ATOM  45192  HW1 SOL     1    19264928.000-53927836.000125858544.000
ATOM  45193  HW2 SOL     1      72.351  47.488  70.877
ATOM   6926  OW  SOL     1      75.925  46.703  73.302
ATOM   6927  HW1 SOL     1      75.021  46.680  72.875
ATOM   6928  HW2 SOL     1      76.562  47.196  72.710
ATOM  16016  OW  SOL     1      73.240  51.478  72.957
ATOM  16017  HW1 SOL     1      73.728  51.296  72.103
ATOM  16018  HW2 SOL     1      73.442  52.407  73.266

WOW.  Something went seriously wrong with four atoms in that step. Are those
even coordinates?  For some reason, atom 45191 was selected as the one to
trigger the crash report.  I looked through the whole PDB file for other
problems, and I found one more oxygen atom in another water molecule which
had similarly wild coordinates.  It was half-way across the domain, not even
a neighbor of atom 45191.

I had a look at atom 45191 in PyMol, and there was nothing obviously wrong
with its position right before the crash. Stereo image here:


In the second crashed simulation, only a single abnormal atom was found in
the PDB file.  The domain containing that water molecule did contain a part
of the protein, but the water molecule was far from the protein.  Here's an
image of that domain (unsettled water molecule marked with an amber sphere):


All right, so what could be wrong with my protocols?  Since my problems
began, I have made exactly four changes that I can see:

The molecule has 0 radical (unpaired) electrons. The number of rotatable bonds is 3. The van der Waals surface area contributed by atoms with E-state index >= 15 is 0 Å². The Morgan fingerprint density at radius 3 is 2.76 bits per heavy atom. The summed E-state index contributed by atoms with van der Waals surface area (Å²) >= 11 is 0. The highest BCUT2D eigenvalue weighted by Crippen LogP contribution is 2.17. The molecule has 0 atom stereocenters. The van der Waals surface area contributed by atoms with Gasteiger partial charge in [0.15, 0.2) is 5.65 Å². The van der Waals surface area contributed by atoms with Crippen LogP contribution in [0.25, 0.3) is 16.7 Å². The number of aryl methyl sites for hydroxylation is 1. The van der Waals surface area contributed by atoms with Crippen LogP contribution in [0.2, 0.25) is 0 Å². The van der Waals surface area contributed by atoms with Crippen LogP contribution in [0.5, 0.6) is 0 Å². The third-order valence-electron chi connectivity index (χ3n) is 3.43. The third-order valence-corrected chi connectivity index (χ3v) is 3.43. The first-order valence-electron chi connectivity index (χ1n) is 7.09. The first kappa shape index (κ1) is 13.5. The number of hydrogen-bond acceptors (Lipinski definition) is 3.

1) I have upgraded from GROMACS 4.0 to 4.5.

2) I once used the -deuterate option in pdb2gmx, and I am presently trying
to avoid it.  I asked whether -deuterate has any effect on water molecules
in a previous post, or only on the hydrogens in proteins.  So far, I have
not been made to understand that genbox silently deuterates water hydrogens,
if it receives a deuterated protein as input.

3) I have started to write automated scripts to handle my work flow.  I
showed the sequence of commands in an earlier post.  I specify the
GROMOS45a3 force field, which I thought was the default (choice 1) for
pdb2gmx in GROMACS 4.0.  However, I am not certain of this.  GROMOS45a3 is
not the default choice for GROMACS 4.5, the AMBER03 force field is.

4) I got a warning message from GROMACS 4.5 that I did not observe with 4.0. 
"For proper integration of the Nose-Hoover thermostat, tau_t (0.1) should be
at least 20 times larger than nsttcouple*dt (0.01)."   I chose to double
tau_t to 0.2.  This was documented in my md.mdp file.

I understand that some force fields are more appropriate for certain types
of simulations than others, but should any force field result in an outright

I have never used a step time other than 2 femtoseconds.    I know that
people who want to model longer time spans will use, e.g., MARTINI and
larger step times, but I've never actually read a recommendation to try a
SMALLER step time.  Might this be necessary?

I could try different force fields, I could try -deuterate again, I could
reduce the step time.  But every single test that I want to try amounts to
approximately one day of simulation.  It could take me weeks to find a
problem, if I search blindly.

Thanks once again for any help you can provide.